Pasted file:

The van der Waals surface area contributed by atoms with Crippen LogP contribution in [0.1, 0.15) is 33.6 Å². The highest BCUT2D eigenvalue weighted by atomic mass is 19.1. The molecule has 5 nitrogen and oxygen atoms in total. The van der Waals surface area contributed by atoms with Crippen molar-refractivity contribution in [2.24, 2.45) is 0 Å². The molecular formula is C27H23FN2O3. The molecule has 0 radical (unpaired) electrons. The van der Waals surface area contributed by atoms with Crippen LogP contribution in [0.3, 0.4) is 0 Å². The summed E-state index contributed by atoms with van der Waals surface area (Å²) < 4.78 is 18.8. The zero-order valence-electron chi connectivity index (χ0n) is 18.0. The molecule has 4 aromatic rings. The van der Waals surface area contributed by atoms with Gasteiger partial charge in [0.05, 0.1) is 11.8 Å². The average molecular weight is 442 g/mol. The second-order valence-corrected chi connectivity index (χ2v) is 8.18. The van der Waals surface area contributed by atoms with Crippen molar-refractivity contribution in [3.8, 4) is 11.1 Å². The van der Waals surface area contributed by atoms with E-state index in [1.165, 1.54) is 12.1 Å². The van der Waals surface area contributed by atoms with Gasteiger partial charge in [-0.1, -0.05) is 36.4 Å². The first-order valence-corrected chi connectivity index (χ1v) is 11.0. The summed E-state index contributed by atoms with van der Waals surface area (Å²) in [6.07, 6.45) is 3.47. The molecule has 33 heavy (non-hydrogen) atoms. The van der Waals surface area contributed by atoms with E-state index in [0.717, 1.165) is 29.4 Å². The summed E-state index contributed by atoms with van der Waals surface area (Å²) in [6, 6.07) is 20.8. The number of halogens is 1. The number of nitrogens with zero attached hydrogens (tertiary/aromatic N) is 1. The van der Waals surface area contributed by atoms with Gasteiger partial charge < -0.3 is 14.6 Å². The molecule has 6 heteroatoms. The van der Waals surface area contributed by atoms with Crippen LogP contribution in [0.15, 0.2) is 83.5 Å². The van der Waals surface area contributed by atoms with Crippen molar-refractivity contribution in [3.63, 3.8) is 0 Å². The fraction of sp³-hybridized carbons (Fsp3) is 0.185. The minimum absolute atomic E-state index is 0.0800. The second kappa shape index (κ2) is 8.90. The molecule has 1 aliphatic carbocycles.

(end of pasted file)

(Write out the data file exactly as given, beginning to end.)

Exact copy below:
The van der Waals surface area contributed by atoms with Crippen LogP contribution in [0.1, 0.15) is 33.6 Å². The highest BCUT2D eigenvalue weighted by atomic mass is 19.1. The molecule has 5 nitrogen and oxygen atoms in total. The van der Waals surface area contributed by atoms with Crippen molar-refractivity contribution in [2.24, 2.45) is 0 Å². The molecular formula is C27H23FN2O3. The molecule has 0 radical (unpaired) electrons. The van der Waals surface area contributed by atoms with Crippen LogP contribution in [0.3, 0.4) is 0 Å². The summed E-state index contributed by atoms with van der Waals surface area (Å²) < 4.78 is 18.8. The zero-order valence-electron chi connectivity index (χ0n) is 18.0. The molecule has 4 aromatic rings. The van der Waals surface area contributed by atoms with Gasteiger partial charge in [0.05, 0.1) is 11.8 Å². The average molecular weight is 442 g/mol. The second-order valence-corrected chi connectivity index (χ2v) is 8.18. The van der Waals surface area contributed by atoms with Crippen molar-refractivity contribution in [3.8, 4) is 11.1 Å². The van der Waals surface area contributed by atoms with E-state index in [1.165, 1.54) is 12.1 Å². The van der Waals surface area contributed by atoms with Gasteiger partial charge in [-0.1, -0.05) is 36.4 Å². The first-order valence-corrected chi connectivity index (χ1v) is 11.0. The summed E-state index contributed by atoms with van der Waals surface area (Å²) in [6.07, 6.45) is 3.47. The molecule has 33 heavy (non-hydrogen) atoms. The van der Waals surface area contributed by atoms with E-state index in [0.717, 1.165) is 29.4 Å². The summed E-state index contributed by atoms with van der Waals surface area (Å²) in [6, 6.07) is 20.8. The number of halogens is 1. The number of nitrogens with zero attached hydrogens (tertiary/aromatic N) is 1. The van der Waals surface area contributed by atoms with Gasteiger partial charge < -0.3 is 14.6 Å². The molecule has 6 heteroatoms. The van der Waals surface area contributed by atoms with Crippen LogP contribution in [0.15, 0.2) is 83.5 Å². The van der Waals surface area contributed by atoms with Crippen molar-refractivity contribution in [3.63, 3.8) is 0 Å². The fraction of sp³-hybridized carbons (Fsp3) is 0.185. The minimum absolute atomic E-state index is 0.0800. The second kappa shape index (κ2) is 8.90. The molecule has 1 aliphatic carbocycles.